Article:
Art is a manifestation of the artist. Incidents in music, sports and most recently, literature, all demand that we address the question: Should one judge the quality of art based on its artist?
“Surely not,” argue many, mocking the preposterousness of my proposition — that I even dare to ask such a question. In support of their claims, they flimsily reference our idealization of Edgar Allen Poe, who married his 13-year old cousin, and Michael Jackson, who raped young boys. We may idolize the achievements of uncountably many morally questionable historical characters, but to cite this idea while arguing in support of the continuance of such practices is vain and fatalistic.
When James Levine, former musical director of New York’s Metropolitan Opera, was accused by fellow musicians of sexual assault, I felt deep moral disgust toward the man who had once stood among America’s most highly esteemed conductors. Thousands came forward, disgracing the art he had produced, and his legacy became irreparably tarnished. Even more recently, after the 2019 Nobel Prize in Literature was awarded to Serbian genocide-condoning and dictator-supporting nationalist Peter Handke, protests broke out around the world, deriding both the author and the awarding committee. The argument was that Handke’s literary pieces should not be acknowledged due to his own far-right political beliefs. So what makes our reaction toward James Levine and Peter Handke so different than our response toward other controversial artists?
Perhaps it is the appeal of popularity which prevents us from recognizing moral issues in pop culture. Thousands of fans rally in support of singer-songwriters Chris Brown and R. Kelly, both repeatedly accused of assault and the latter of whom was once indicted on 21 counts of child pornography. It seems to the general populous that talents and musical ability overshadow a penchant for aggression and a looming history of violence. Social constructs dictate that we remain in solidarity with prominent artists for fear of ostracism, but such sentiments are misplaced.
Is it ever okay for a critic to engage with morally questionable art? We cannot expect all artists to be virtuous, nor do we. In our studies, we have to acknowledge the seriousness of artists’ actions, but we cannot forget the artist, because then we would be overlooking the severity of what they did. If one’s work is important at a particular time, then time spent studying the art with a critical eye is justified. Such a perspective is not to be confused with an endorsement, because then we purvey the message that we are, at least morally, complicit in the artist’s actions.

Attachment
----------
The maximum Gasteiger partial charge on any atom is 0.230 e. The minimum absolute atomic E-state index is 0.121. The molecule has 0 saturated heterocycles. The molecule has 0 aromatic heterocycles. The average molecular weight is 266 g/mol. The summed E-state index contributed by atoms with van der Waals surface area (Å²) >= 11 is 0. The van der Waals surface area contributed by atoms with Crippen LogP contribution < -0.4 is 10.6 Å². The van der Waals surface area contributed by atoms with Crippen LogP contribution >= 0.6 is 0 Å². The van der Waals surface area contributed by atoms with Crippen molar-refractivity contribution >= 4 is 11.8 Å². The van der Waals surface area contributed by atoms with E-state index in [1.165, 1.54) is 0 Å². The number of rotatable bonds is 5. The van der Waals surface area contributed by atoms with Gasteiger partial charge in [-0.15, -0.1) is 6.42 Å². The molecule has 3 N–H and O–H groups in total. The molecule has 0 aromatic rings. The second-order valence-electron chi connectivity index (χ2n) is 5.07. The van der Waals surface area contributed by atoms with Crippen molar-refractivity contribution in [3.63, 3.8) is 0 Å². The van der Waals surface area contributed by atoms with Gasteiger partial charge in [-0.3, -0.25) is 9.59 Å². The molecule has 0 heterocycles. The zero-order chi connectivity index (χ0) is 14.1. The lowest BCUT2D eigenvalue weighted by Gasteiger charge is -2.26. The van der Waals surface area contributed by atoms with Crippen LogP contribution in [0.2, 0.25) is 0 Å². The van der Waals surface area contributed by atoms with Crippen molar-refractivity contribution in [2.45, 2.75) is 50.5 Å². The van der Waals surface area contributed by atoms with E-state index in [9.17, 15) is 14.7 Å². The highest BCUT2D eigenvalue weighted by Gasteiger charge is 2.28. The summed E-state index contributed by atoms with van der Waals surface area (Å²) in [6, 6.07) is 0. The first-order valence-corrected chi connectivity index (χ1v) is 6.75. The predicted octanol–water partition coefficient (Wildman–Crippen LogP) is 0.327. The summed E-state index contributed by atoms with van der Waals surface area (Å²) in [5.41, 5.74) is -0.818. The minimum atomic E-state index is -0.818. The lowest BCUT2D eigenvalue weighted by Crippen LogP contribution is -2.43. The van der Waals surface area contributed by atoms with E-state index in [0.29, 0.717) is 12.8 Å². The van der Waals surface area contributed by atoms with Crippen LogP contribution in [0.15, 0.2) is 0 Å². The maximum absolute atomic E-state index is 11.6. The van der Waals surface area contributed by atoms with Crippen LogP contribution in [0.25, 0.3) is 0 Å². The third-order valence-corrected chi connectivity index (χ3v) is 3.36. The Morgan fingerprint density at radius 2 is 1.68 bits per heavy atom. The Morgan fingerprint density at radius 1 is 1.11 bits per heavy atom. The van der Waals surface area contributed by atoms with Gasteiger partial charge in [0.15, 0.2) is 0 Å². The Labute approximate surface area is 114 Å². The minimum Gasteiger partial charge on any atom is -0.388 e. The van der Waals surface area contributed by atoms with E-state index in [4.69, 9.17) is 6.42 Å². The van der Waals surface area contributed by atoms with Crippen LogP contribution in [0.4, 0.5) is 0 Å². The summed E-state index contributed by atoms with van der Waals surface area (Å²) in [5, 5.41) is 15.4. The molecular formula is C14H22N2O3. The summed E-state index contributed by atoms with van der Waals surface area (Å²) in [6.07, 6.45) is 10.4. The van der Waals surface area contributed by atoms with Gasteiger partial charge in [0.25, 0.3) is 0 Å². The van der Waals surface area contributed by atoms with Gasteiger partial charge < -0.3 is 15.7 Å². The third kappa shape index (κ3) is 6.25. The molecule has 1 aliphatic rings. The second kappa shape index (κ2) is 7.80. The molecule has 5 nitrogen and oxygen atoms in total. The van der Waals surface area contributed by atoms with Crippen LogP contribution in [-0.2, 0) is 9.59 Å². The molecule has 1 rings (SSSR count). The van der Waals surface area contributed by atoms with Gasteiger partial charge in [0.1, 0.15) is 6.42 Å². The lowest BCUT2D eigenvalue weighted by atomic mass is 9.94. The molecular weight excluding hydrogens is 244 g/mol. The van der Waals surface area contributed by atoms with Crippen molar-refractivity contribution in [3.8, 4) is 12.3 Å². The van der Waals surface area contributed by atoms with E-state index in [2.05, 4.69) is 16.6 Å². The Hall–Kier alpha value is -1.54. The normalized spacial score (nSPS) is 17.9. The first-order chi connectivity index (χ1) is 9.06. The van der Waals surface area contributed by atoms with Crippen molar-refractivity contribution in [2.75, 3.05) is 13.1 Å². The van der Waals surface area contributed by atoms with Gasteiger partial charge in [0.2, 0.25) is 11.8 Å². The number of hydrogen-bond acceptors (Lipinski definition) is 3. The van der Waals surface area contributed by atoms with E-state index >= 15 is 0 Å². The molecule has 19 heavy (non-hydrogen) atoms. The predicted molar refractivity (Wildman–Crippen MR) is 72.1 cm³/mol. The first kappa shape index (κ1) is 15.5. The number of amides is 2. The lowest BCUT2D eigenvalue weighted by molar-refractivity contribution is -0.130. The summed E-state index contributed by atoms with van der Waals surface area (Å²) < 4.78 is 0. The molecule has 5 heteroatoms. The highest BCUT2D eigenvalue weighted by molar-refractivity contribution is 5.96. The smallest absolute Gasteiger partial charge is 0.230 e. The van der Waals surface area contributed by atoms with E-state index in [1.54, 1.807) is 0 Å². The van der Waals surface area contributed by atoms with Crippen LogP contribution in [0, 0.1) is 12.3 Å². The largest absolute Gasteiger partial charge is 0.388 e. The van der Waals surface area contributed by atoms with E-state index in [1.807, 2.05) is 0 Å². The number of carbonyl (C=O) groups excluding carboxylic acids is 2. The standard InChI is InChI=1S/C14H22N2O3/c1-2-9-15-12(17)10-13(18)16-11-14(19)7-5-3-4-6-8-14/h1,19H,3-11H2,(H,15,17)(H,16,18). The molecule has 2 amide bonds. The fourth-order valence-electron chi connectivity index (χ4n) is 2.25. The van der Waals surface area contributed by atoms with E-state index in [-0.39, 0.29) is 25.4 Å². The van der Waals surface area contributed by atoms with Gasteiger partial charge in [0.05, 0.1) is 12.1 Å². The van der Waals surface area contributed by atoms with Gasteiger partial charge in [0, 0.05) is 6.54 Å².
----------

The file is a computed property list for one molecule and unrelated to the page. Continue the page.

The issue is not black and white. Rather there exists a nonlinear scale where, as an artist becomes increasingly morally questionable, their art becomes increasingly more dubious. An artist with a history of assault should be judged more harshly than an artist with controversial political views. All artists should be questioned.
Where do we draw the ethical line? When does it become ‘no longer okay’ to appreciate a morally questionable artist? We must regard art as a representation of the artist, and we must judge the art per the artist’s values. Morally controversial art may be appreciated, but it must be regarded in a prejudiced context.
Art tends to be appreciated superficially. However, when such vapid un-involvement becomes the credo by which people purport morally questionable beliefs, then we must rise to question our own opinions, lest we epitomize arrogance. This is especially true since such arrogance tends to manifest in the art itself, for instance, through the predatory language about women which Chris Brown uses in his songs. The production of art is not enough to warrant ignorance against an artist’s behavior, and those who refuse to challenge artists are philistines.
It is time for us, as the denizens of society, to become responsible for the art which we appreciate. Our current representation of controversial media demands a socio-dynamic shift where we challenge social dogmas and demand accountability from morally questionable artists. We must critically reflect on who we choose to support and realize that in not doing so, we are endorsing the (im)morality of an artist. It has become our responsibility to challenge society’s perverse norms.
Then, the question remains: When should morally questionable artists be stripped of their accolades?
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Neal Krishna is a contributor for The Daily Campus. He can be reached via email at email@example.com.